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Thread: High Rollers Bet On Cannabidiol (CBD) – Medical Marijuana Patients Come Up Short

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    High Rollers Bet On Cannabidiol (CBD) – Medical Marijuana Patients Come Up Short

    Dixie X Elixirs and Edibles, a high-profile, Denver-based medical marijuana company, recently launched a new line of ingestible CBD products to complement its foodstuffs, tinctures and creams infused with tetrahydrocannabinol (THC).

    Touted for its unique therapeutic attributes, CBD, or cannabidiol, is a non-psychoactive component of the marijuana plant. CBD doesn’t make people feel stoned and can actually counter the psychoactive effects of THC.

    Most marijuana strains in the United States contain little CBD, but a few CBD-rich strains (with equal amounts of THC and CBD, or more of the later) have recently become available for medical users seeking relief from pain, anxiety, epilepsy, cancer, psychosis, and other conditions.

    Featured last year in a CBS 60 Minutes segment on the multibillion-dollar medical marijuana industry, Dixie X Elixirs and Edibles is one of several companies seeking to cash in on CBD’s formidable healing properties and its non-psychoactive reputation. Hyped initially as something akin to medical marijuana without the buzz, Dixie’s CBD products are not aimed at stoners; they are geared toward a much broader population of consumers, including those who don’t want to get high. But are these products what their manufacturers claim? And are they permitted under federal law?

    The legal status of CBD is somewhat muddled. Cannabidiol is conspicuously absent from the DEA’s recently updated list of proscribed drugs. But “marijuana,” including CBD-rich varieties, continues to be listed as a controlled substance.

    Backed by high rollers with rap sheets, Dixie X operates under the umbrella of Medical Marijuana, Inc. (MJNA), a publicly traded start-up founded by Bruce Perlowin and based in San Diego. In the 1970s Perlowin was busted for shipping marijuana into the United States and spent seven years in prison. He is no longer officially associated with Medical Marijuana, Inc., but remains a key player in Hemp, Inc., another start-up company traded on the OTC stock exchange.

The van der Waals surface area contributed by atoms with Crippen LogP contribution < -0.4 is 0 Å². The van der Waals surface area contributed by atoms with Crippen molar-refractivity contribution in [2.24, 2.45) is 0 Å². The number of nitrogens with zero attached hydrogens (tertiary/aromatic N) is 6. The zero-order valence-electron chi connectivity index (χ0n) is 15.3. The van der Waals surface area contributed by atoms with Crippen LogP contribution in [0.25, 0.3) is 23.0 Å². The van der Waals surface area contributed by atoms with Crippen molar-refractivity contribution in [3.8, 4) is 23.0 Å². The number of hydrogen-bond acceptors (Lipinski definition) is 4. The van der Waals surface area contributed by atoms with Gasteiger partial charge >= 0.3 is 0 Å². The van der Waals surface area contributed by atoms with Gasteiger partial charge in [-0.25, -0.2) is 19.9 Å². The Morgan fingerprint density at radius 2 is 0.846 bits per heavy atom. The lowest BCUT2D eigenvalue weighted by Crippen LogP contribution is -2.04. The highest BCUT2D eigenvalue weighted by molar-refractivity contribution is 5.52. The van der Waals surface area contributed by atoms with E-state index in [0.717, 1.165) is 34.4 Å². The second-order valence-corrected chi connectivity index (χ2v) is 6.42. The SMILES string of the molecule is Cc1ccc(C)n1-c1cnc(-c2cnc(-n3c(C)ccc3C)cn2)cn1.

Medical Marijuana, Inc. estimates that the “CBD and wellness industry” to be “a $5 billion market.” Dixie Elixirs, MJNA’s de facto subsidiary, is the first business to mass market CBD nationwide as a “wellness product.”

    In the spring of 2012, Dixie X entered into a licensing agreement with Red Dice Holdings, another subsidiary of Medical Marijuana Inc. Dixie owner and managing director Tripp Keber is president and CEO of Red Dice Holdings and a board member of Medical Marijuana, Inc. “I make companies to sell companies. Make me an offer, and I’ll ride off into the sunlight with saddlebags of gold,” Keber told The Daily Beast.

    The arrangement between Dixie and Red Dice is structured so that Medical Marijuana, Inc. is able to utilize only the CBD aspect of the licensing agreement, while MJNA eschews responsibility for Dixie’s psychoactive THC products.

    In September 2012 Michael Llamas, Medical Marijuana, Inc.’s president and CEO, was one of seven people indicted by the federal government and charged with running a $17 million multistate mortgage fraud scam. Shortly thereafter a MJNA press release announced that Llamas was “taking a leave of absence effective immediately . . . [and] stepping down from his position in order to focus his attention on personal business matters.”

    CBD as a natural compound exists only in marijuana and in industrial hemp, which are both illegal to grow in the United States. Although industrial hemp contains more CBD than THC, the overall cannabinoid content of hemp plants is much lower than what’s found in CBD-rich marijuana strains. The kind of CBD-rich plants being grown for the medical market in the United States produce much more cannabidiol than fiber hemp plants.

    Medical Marijuana, Inc. claims that it “does not grow, sell or distribute any substances that violate the United States Law or the controlled substances act.” Dixie X officials say they circumvent federal prohibition by importing CBD extracted from industrial hemp —not from marijuana — that is grown outside the United States in five different countries. MJNA won’t disclose which countries.

    The initial extraction is performed by another Medical Marijuana, Inc. subsidiary, Phytosphere, which provides raw hemp paste to Dixie X and its sister firms. Like other industrial hemp products legally imported into the United States, this hemp paste apparently contains a minuscule amount of THC; hence it’s legal to bring it into the United States, according to Dixie officials.

    Once they receive the crude hemp extract, Dixie personnel refine, purify, and filter the paste, turning it into the CBD oil that eventually goes into three Dixie X products: Dixie X Dew Drops (a tincture), Dixie Scrips (granulated powder in a capsule), and a topical “pain relief salve.”

    Project CBD, an information service focusing on cannabinoid science and therapeutics, received samples of the Dixie Scrip capsules and the Dixie X tincture and submitted these for analysis to the Werc Shop in Los Angeles and Halent Laboratories in Davis, California. Project CBD did not test the salve.